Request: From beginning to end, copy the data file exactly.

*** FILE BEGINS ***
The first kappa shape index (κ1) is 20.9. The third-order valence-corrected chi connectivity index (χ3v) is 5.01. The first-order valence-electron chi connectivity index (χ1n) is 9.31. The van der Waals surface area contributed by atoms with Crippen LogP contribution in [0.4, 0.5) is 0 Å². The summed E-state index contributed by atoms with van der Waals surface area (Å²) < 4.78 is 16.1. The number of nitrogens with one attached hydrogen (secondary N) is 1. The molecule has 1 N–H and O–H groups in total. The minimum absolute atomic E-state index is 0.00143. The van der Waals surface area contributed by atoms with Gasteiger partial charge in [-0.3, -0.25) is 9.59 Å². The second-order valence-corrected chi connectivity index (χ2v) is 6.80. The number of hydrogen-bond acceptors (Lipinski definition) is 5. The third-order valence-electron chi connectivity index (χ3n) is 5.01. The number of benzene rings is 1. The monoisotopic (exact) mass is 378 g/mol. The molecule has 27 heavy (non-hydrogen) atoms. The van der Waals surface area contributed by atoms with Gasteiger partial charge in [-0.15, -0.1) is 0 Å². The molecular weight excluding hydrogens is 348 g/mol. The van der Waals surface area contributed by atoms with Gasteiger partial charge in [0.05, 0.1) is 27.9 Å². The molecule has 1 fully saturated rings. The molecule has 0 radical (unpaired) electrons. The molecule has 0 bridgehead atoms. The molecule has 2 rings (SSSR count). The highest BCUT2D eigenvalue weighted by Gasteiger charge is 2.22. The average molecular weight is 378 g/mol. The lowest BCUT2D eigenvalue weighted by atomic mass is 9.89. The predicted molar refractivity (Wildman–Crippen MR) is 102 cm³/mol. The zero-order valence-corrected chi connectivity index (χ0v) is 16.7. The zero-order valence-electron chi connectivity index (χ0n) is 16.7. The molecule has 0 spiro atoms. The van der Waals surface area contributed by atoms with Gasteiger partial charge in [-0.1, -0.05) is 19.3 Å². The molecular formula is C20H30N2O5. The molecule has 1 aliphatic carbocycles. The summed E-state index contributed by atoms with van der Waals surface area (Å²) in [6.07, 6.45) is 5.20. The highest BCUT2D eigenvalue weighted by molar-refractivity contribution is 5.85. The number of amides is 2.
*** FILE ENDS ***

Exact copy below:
The first kappa shape index (κ1) is 20.9. The third-order valence-corrected chi connectivity index (χ3v) is 5.01. The first-order valence-electron chi connectivity index (χ1n) is 9.31. The van der Waals surface area contributed by atoms with Crippen LogP contribution in [0.4, 0.5) is 0 Å². The summed E-state index contributed by atoms with van der Waals surface area (Å²) < 4.78 is 16.1. The number of nitrogens with one attached hydrogen (secondary N) is 1. The molecule has 1 N–H and O–H groups in total. The minimum absolute atomic E-state index is 0.00143. The van der Waals surface area contributed by atoms with Gasteiger partial charge in [-0.3, -0.25) is 9.59 Å². The second-order valence-corrected chi connectivity index (χ2v) is 6.80. The number of hydrogen-bond acceptors (Lipinski definition) is 5. The third-order valence-electron chi connectivity index (χ3n) is 5.01. The number of benzene rings is 1. The monoisotopic (exact) mass is 378 g/mol. The molecule has 27 heavy (non-hydrogen) atoms. The van der Waals surface area contributed by atoms with Gasteiger partial charge in [-0.15, -0.1) is 0 Å². The molecular weight excluding hydrogens is 348 g/mol. The van der Waals surface area contributed by atoms with Gasteiger partial charge in [0.05, 0.1) is 27.9 Å². The molecule has 1 fully saturated rings. The molecule has 0 radical (unpaired) electrons. The molecule has 0 bridgehead atoms. The molecule has 2 rings (SSSR count). The highest BCUT2D eigenvalue weighted by Gasteiger charge is 2.22. The average molecular weight is 378 g/mol. The lowest BCUT2D eigenvalue weighted by atomic mass is 9.89. The predicted molar refractivity (Wildman–Crippen MR) is 102 cm³/mol. The zero-order valence-corrected chi connectivity index (χ0v) is 16.7. The zero-order valence-electron chi connectivity index (χ0n) is 16.7. The molecule has 0 spiro atoms. The van der Waals surface area contributed by atoms with Gasteiger partial charge in [-0.1, -0.05) is 19.3 Å². The molecular formula is C20H30N2O5. The molecule has 1 aliphatic carbocycles. The summed E-state index contributed by atoms with van der Waals surface area (Å²) in [6.07, 6.45) is 5.20. The highest BCUT2D eigenvalue weighted by molar-refractivity contribution is 5.85. The number of amides is 2.